Stephen Kucksdorf Department of Computer Science & Software Engineering University of Wisconsin Platteville, wi 53818



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AJAX




Stephen Kucksdorf

Department of Computer Science & Software Engineering

University of Wisconsin - Platteville

Platteville, WI 53818

kucksdorfs@uwplatt.edu

Abstract
AJAX (Asynchronous Javascript And XML) is a relatively new framework for web browsers. AJAX is used for calling server code (PHP, ASP.net, Coldfusion, etc...) from the client using the web browser’s javascript engine. This makes the life of programmer easier when it comes to maintaining code and makes a friendlier user interface. AJAX is invoked on the client to make a call back to the server with parameters from the client. The server executes its code and returns the data from the server to the client. The data returned from the server can be returned as a string (parsable by the client) or in an XML format.

Introduction
The Internet is the largest collection of human knowledge and experiences that has ever been in existence. With a majority of the human populations “plugged in” to the Internet and the ability to publish a website easily available using hosts such as 000webhost.com, godaddy.com, and others. Then there are the people, such as Mark Zuckerberg, co-founder of the social network Facebook, who took things a step further by not only putting himself on the Internet, but allowing anyone else to have their own online Facebook profile. The beginnings of Facebook were simple, but as it grew so did the dynamic-ness of the social network. Facebook is an ideal demonstration of how AJAX technology can be utilized.

AJAX Functionality

The current version of Facebook the feed can be loaded dynamically as the user reaches the end of the page, or by clicking the “More Stories” link at the bottom of the page. If this was done without AJAX the entire page would have to be refreshed, forcing the web page back to the top of the page and causing the user to have to scroll back to the bottom of the page.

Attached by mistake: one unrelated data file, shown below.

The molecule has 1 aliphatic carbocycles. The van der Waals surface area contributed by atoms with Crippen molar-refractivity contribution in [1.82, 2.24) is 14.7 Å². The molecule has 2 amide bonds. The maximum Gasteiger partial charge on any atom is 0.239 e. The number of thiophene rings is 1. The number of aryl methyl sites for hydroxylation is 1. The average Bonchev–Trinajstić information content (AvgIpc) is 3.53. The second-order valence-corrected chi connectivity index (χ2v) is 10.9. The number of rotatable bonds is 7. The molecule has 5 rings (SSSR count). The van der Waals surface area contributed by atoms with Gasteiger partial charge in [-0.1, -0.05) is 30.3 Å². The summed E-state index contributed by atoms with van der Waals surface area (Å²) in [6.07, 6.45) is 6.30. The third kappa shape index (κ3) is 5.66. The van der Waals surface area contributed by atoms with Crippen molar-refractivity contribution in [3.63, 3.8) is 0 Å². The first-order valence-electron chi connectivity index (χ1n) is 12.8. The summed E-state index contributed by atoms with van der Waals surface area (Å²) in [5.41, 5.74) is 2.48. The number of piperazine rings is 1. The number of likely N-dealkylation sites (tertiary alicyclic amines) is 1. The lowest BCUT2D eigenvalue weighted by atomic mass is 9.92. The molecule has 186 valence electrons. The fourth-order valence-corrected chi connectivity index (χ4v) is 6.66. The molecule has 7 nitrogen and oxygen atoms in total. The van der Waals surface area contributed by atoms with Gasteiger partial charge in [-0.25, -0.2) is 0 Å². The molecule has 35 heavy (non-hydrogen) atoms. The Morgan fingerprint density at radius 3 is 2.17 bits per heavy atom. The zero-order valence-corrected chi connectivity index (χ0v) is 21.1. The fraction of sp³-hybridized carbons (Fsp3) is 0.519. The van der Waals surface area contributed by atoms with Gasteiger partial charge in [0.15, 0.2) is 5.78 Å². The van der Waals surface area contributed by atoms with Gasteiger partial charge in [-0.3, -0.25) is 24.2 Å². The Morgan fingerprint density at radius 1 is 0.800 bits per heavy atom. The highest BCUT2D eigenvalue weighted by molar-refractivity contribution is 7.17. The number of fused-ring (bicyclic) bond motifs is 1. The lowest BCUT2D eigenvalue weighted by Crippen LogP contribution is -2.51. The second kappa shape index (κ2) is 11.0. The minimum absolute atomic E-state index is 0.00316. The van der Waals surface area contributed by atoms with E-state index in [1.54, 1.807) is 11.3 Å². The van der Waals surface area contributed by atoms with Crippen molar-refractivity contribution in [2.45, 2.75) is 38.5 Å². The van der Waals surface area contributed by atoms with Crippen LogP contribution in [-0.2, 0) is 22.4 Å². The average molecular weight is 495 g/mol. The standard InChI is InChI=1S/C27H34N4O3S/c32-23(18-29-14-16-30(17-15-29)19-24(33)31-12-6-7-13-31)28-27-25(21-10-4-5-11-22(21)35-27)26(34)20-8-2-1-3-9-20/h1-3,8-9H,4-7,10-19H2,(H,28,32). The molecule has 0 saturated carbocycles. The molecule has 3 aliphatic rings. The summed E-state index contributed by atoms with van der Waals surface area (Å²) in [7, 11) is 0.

This is a great example of the power of AJAX. Asynchronous Javascript And XML (AJAX) allows for an asynchronous call to a web server. The call is made to the server using javascript, and any function calls after the call back to the server. Finally the XML portion is one of two ways to get data back from the server, the second being just a string.


Javascript: The Common Denominator
Javascript is the heart of AJAX technology. While not all browsers support the same methods or properties, all modern and widely used browsers have support for AJAX. But what is javascript really? Javascript is an interpreted programming language, and is the most used client-side language for websites. Because it is interpreted, it is cross platform and cross browser compatible. However, there are variations in the interpretations, most noticeably in the DOM (Document Object Model [4]). For instance, while the code has been lost, code to add more options to a select element was very difficult. Since that time (around 2009), Internet browsers have had updates, and thanks to W3C (World Wide Web Consortium [4]) compliance, client side programming has become easier.